The Indian solution: how a subcontinent strategy would save lives — and money
The Manus Island and Nauru offshore detention centres are proving to be not feasible. But there is an unlikely solution: a temporary safe haven processing facility in India, writes former detention centre worker and academic Richard Curzon.
The recent violence at the Manus Island detention centre and the numerous asylum seekers who have drowned at sea while trying to make the perilous voyage to Australia make it clear that Australia’s asylum seeker policy of offshore processing in Papua New Guinea and Nauru is not working. But perhaps there is another solution: a safe haven processing facility in India.
Australia and India share a bilateral relationship with a particular focus on security and strategic issues. There is co-operation in science, technology, international education and research across India and the region, which includes Afghanistan, Pakistan, Nepal, Bhutan, Bangladesh, Sri Lanka and the Maldives.
India is not a full signatory to the 1951 UN Refugee Convention or its 1976 Protocol; however, it continues to grant asylum and provide direct assistance to some 200,000 refugees from neighbouring states and is a member of the Bali Process Ad Hoc Group. More than 80,000 Tamil refugees live in special refugee camps in the south Indian state of Tamil Nadu, home to 60 million Tamil speakers. The camps are funded and run by the Indian government, with thousands more Tamils living in city communities such as Chennai.
By engaging with member countries of the Bali Process Ad Hoc Group, the United Nations High Commissions for Refugees and the South Asian Association for Regional Co-operation, in particular India, Australia can demonstrate leadership through a diplomatically negotiated, multilateral agreement to establish a regional safe haven facility in India managed by an integrated multinational workforce.
A significant investment from Australia to plan, construct and operate a regional safe haven transit facility would clearly be necessary, but in the long run Australia would save billions of dollars in operational costs by closing the Manus and Nauru offshore detention centres.
Asylum seekers from Afghanistan, Iran, Pakistan, Sri Lanka and Iraqi and Syria who arrive in Australian waters would immediately be relocated by air to the dedicated “safe haven waiting room” in India. This action alone would deter arrivals by boat to Australia when it is understood that mandatory regional processing will take place in India.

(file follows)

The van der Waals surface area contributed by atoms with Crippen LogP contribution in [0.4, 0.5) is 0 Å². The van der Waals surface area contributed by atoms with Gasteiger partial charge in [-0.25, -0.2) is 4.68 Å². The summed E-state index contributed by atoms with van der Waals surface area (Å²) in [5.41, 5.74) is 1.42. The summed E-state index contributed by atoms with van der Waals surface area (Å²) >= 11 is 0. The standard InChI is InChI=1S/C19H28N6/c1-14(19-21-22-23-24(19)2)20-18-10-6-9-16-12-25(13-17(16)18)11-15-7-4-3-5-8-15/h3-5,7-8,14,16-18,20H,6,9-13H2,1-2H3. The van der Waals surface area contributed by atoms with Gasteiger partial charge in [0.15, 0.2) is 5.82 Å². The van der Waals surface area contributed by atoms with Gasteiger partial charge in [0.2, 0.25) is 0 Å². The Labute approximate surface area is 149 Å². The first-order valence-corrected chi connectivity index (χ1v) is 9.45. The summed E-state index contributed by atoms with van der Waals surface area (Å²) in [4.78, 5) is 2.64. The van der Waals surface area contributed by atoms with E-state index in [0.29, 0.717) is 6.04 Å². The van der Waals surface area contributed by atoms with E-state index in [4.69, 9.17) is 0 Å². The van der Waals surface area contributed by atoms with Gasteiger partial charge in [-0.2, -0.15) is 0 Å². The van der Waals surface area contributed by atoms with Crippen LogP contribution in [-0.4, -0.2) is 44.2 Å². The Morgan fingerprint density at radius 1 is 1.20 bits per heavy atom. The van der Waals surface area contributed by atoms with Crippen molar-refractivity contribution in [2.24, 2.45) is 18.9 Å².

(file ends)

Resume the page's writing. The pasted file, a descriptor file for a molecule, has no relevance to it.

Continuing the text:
An enduring and sustainable solution lies in managing the movement of asylum seekers closer to their point of origin and providing a safe pathway to a secure destination from which they can apply for protection. If their applications are successful, the existing process for arrival by air and settlement in the Australian community would follow.
The idea of a safe haven transit facility might be new to Australia and the region, but it has been successfully implemented in Europe. In 2003 in Zagreb, Croatia, a village was constructed to accommodate asylum seekers from the Balkans and eastern Europe bound for Great Britain. The International Organisation for Migration was to manage the centres, and the UNHCR would process the refugee applications. In his book Borderline: Australia’s treatment of asylum seekers and refugees, Peter Mares explains that Britain intended the Croation facility to be one of a network of regional transit processing centres where asylum seekers could safely be processed.
An Indian safe haven would remove the engagement with people smugglers to facilitate travel from Karachi, Lahore and Dubai to Bangkok, Kuala Lumpur and Jakarta prior to their departure to Australia. It would also disconnect the chain of civil service corruption that produces fraudulently obtained passports, visas and travel documents to the people trafficking industry. And importantly, it would create a life-saving alternative to boat travel to Australia.
The location of a regional safe haven facility would ensure that the customs and traditions of the region continue in a similar cultural, religious and linguistic environment to the asylum seeker’s homeland while accommodated at the transitional facility. This would reduce mental health vulnerabilities that are associated with displacement and persecution.
A temporary safe haven facility in India would offer the services found in refugee camps currently operated by the UNHCR, including the development of new livelihood strategies to help refugees to become self-reliant through training, employment and entrepreneurship opportunities in co-operation with local government authorities and civil societies.
English language classes and orientation to Australian culture, optional but highly recommended services already provided at onshore Immigration detention centres in Australia, would also be offered in a safe haven facility.
Australia would be well advised to take note of history and explore the frequently recommended regional processing pathway. The focus of the solution must be on mandatory regional processing, not mandatory detention.
When coastal conditions in Indonesia return to calm and the monsoon season has moved on in the coming weeks, boats bound for Australia will again, inevitably, run the gauntlet with the Australian Navy. Now is the time for Australia to think beyond the boats for a sustainable and enduring solution.